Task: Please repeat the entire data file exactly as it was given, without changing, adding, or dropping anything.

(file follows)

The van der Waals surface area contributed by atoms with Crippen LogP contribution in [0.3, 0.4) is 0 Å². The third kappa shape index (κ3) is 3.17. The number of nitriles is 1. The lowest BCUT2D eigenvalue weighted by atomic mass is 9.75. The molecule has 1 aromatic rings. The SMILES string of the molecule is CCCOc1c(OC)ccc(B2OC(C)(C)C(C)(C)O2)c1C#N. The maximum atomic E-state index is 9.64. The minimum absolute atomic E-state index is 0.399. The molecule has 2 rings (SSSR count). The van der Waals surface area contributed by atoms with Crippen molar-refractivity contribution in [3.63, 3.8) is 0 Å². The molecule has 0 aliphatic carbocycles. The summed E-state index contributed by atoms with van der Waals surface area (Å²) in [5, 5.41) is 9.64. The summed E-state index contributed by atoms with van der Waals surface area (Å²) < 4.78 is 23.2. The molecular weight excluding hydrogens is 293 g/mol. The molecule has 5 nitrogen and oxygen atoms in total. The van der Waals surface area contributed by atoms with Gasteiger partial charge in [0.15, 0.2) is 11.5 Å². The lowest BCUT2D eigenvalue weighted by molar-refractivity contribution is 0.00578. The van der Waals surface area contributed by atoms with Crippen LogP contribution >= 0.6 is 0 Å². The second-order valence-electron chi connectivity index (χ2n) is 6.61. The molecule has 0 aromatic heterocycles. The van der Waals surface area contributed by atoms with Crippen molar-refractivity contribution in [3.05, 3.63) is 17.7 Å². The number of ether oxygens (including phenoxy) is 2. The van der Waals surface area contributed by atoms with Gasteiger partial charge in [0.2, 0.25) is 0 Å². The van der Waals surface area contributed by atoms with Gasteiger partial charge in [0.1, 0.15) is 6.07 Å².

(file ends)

The van der Waals surface area contributed by atoms with Crippen LogP contribution in [0.3, 0.4) is 0 Å². The third kappa shape index (κ3) is 3.17. The number of nitriles is 1. The lowest BCUT2D eigenvalue weighted by atomic mass is 9.75. The molecule has 1 aromatic rings. The SMILES string of the molecule is CCCOc1c(OC)ccc(B2OC(C)(C)C(C)(C)O2)c1C#N. The maximum atomic E-state index is 9.64. The minimum absolute atomic E-state index is 0.399. The molecule has 2 rings (SSSR count). The van der Waals surface area contributed by atoms with Crippen molar-refractivity contribution in [3.63, 3.8) is 0 Å². The molecule has 0 aliphatic carbocycles. The summed E-state index contributed by atoms with van der Waals surface area (Å²) in [5, 5.41) is 9.64. The summed E-state index contributed by atoms with van der Waals surface area (Å²) < 4.78 is 23.2. The molecular weight excluding hydrogens is 293 g/mol. The molecule has 5 nitrogen and oxygen atoms in total. The van der Waals surface area contributed by atoms with Gasteiger partial charge in [0.15, 0.2) is 11.5 Å². The lowest BCUT2D eigenvalue weighted by molar-refractivity contribution is 0.00578. The van der Waals surface area contributed by atoms with Crippen LogP contribution >= 0.6 is 0 Å². The second-order valence-electron chi connectivity index (χ2n) is 6.61. The molecule has 0 aromatic heterocycles. The van der Waals surface area contributed by atoms with Crippen molar-refractivity contribution in [3.05, 3.63) is 17.7 Å². The number of ether oxygens (including phenoxy) is 2. The van der Waals surface area contributed by atoms with Gasteiger partial charge in [0.2, 0.25) is 0 Å². The van der Waals surface area contributed by atoms with Gasteiger partial charge in [0.1, 0.15) is 6.07 Å².